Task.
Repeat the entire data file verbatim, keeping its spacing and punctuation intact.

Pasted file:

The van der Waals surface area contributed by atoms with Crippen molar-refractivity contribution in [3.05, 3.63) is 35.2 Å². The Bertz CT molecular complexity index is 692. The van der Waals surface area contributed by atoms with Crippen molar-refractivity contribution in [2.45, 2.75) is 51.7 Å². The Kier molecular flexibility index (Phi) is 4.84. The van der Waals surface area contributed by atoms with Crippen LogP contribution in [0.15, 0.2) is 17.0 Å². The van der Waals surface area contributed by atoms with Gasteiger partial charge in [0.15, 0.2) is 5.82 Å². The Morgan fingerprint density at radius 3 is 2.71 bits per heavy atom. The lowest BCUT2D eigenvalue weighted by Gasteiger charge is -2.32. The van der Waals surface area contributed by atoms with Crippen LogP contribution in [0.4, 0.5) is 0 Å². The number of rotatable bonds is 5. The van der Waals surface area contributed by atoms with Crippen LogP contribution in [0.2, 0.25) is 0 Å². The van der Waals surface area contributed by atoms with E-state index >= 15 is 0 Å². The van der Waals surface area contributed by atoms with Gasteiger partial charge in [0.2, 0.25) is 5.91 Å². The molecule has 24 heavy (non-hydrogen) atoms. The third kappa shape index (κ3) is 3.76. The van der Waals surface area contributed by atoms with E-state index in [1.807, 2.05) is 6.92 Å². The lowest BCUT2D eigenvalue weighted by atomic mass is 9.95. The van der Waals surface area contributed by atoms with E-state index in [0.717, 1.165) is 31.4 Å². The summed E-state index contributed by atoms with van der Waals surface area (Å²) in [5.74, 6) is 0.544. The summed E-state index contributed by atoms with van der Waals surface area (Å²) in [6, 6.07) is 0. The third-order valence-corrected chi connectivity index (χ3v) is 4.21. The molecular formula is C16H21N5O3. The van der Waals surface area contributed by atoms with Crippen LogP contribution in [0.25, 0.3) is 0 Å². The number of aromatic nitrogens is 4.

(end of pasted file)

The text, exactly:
The van der Waals surface area contributed by atoms with Crippen molar-refractivity contribution in [3.05, 3.63) is 35.2 Å². The Bertz CT molecular complexity index is 692. The van der Waals surface area contributed by atoms with Crippen molar-refractivity contribution in [2.45, 2.75) is 51.7 Å². The Kier molecular flexibility index (Phi) is 4.84. The van der Waals surface area contributed by atoms with Crippen LogP contribution in [0.15, 0.2) is 17.0 Å². The van der Waals surface area contributed by atoms with Gasteiger partial charge in [0.15, 0.2) is 5.82 Å². The Morgan fingerprint density at radius 3 is 2.71 bits per heavy atom. The lowest BCUT2D eigenvalue weighted by Gasteiger charge is -2.32. The van der Waals surface area contributed by atoms with Crippen LogP contribution in [0.4, 0.5) is 0 Å². The number of rotatable bonds is 5. The van der Waals surface area contributed by atoms with Crippen LogP contribution in [0.2, 0.25) is 0 Å². The van der Waals surface area contributed by atoms with E-state index >= 15 is 0 Å². The van der Waals surface area contributed by atoms with Gasteiger partial charge in [0.2, 0.25) is 5.91 Å². The molecule has 24 heavy (non-hydrogen) atoms. The third kappa shape index (κ3) is 3.76. The van der Waals surface area contributed by atoms with E-state index in [1.807, 2.05) is 6.92 Å². The lowest BCUT2D eigenvalue weighted by atomic mass is 9.95. The van der Waals surface area contributed by atoms with E-state index in [0.717, 1.165) is 31.4 Å². The summed E-state index contributed by atoms with van der Waals surface area (Å²) in [5.74, 6) is 0.544. The summed E-state index contributed by atoms with van der Waals surface area (Å²) in [6, 6.07) is 0. The third-order valence-corrected chi connectivity index (χ3v) is 4.21. The molecular formula is C16H21N5O3. The van der Waals surface area contributed by atoms with Crippen LogP contribution in [0.25, 0.3) is 0 Å². The number of aromatic nitrogens is 4.